In an extreme boundary situation that is generated between the historic center and the Guadalquivir river, the railroad tracks were drawn up to the maximum possible penetration that in the year 1858 was Square Station. The area of the Barranco, around the current Arjona street, was filled with industries and after it, the Triana Bridge -1845-52, G. Steinacher and F. Bernadet-, ended up closing all possible continuity to the railway track. A provisional station was maintained for almost half a century until the final one was built in 1901, the project of 1889. The decision to introduce the railroad parallel to the Guadalquivir River supposed an urban tare that has deprived the relationship of the city with its river in Torneo street This situation was maintained until the roads were dismantled in 1992, moving the station to Santa Justa.
The building was initially designed by the engineer Suss, director of the company Ferroviaria M.Z.A. (Madrid-Zaragoza-Alicante), and executed under the orders of engineers Nicolás Suárez Albizu and José Santos Silva, represents the best example in the city of iron architecture and with it, all the advances that occurred during the 19th century in this construction technology. Its organization in plant denotes its condition of terminal station, with a main body that assumed the functions of main vestibule from which, it was acceded to the different platforms without forcing to realize crossings to the travellers. On the sides, two linear bodies of scarce width compared to the proportions reached by the station, were intended for various functions for their service and use.
The interior space defined by the metal structure and the sloping roof, constitute the greatest value of this work. Its design denotes the knowledge that the engineers of the railway company had of the machine room of the Universal Exhibition of Paris in 1867. Thus, the roof followed the solution adopted in the Parisian building: on the outside a corrugated metal sheet was placed and interior, a wood panelling. Between them, an air circulation chamber was left which relieved the ambient heat and reduced the dilatations of the iron structure. The final dimensions bear testimony to what the construction of this building in the city meant: 105 meters long, 30 meters wide and 20 meters high. This large space for shelter of the platforms, supported by thick iron pillars cemented with a revolutionary system for the time, consisting of sturdy piles separated from each other and joined by arches, as if the entire construction rested on vaults.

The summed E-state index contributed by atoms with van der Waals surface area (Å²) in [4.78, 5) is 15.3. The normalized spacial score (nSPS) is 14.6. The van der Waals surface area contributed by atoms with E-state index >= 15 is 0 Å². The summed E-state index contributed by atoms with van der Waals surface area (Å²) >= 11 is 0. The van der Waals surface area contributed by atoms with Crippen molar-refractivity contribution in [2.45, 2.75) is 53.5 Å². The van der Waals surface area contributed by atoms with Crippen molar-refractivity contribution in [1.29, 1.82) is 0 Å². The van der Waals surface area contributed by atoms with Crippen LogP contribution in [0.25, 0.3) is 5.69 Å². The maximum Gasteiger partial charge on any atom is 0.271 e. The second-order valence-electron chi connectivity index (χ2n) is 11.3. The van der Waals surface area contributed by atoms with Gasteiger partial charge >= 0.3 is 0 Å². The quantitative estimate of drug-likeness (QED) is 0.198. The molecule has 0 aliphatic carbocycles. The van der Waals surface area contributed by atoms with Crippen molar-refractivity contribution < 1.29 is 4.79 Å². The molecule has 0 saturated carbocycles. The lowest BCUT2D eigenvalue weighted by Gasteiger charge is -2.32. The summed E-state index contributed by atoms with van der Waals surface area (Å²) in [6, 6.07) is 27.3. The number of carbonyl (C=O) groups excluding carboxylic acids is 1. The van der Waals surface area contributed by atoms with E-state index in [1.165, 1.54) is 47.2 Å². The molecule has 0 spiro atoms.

Its plant organized in three parts has translation to the façade, following other railway models such as the Atocha Station in Madrid. Outside, the station was contaminated with a historicist architecture that approximates the general schemes of neomudéjar. The main facade is structured with a porticoed space in the center between two lateral pavilions. The portico made of colored brick and open in horseshoe arches gives way to the lobby before the platforms. Horseshoe arches, cuts in brick blocks imitating sebka cloths, alfices and other Islamic elements also configure the lateral pavilions or turrets. Above the portico and between these pavilions the large iron roof is turned, tracing an extensive arch somewhat pointed and covered to the outside by windows that were not in the original project.
To the right of the inner rectangle of platforms, and approximately halfway, there is a rectangular, perpendicular building that was projected as offices and administration centers and whose style matches perfectly with that of the façade, following neomudejar imprints.
In general, the facades present a very well executed process, anticipating some future works of the city that will be carried out in the following decades. In 1982 it was the object of a reform by the architect Antonio Barrionuevo and the engineers Damián Álvarez and J. Cañada that affected the vestibular space whose work was worthy of the Mention City of Seville Award (rehabilitation 1982). On the occasion of the Universal Exposition of 1992, the station changed activity. Its interior space was transformed for Seville's pavilion and later for commercial and leisure use, by means of modules that do not obstruct in excess the perception of the original space of the building. Undoubtedly the greatest contribution that this operation entailed is outside, as the dismantling of the roads allowed the city to recover its relationship with the Guadalquivir by transforming the section of the Torneo street and eliminating the wall that had been the facade for decades in this part of the city.
The great arch through which the trains entered was glazed trying not to lose the scale of a plane always open and very significant in the seasons; after him, a square that precedes a hotel of the NH chain. The arrangement of this space as well as the construction of the hotel corresponded to the architects Antonio González Cordón and Víctor Pérez Escolano. It was a major project, modified by the municipality to prevent the circular tower from being built in the square.
Fuente: bdi del Patrimonio Inmueble de Andalucía (Junta de Andalucía)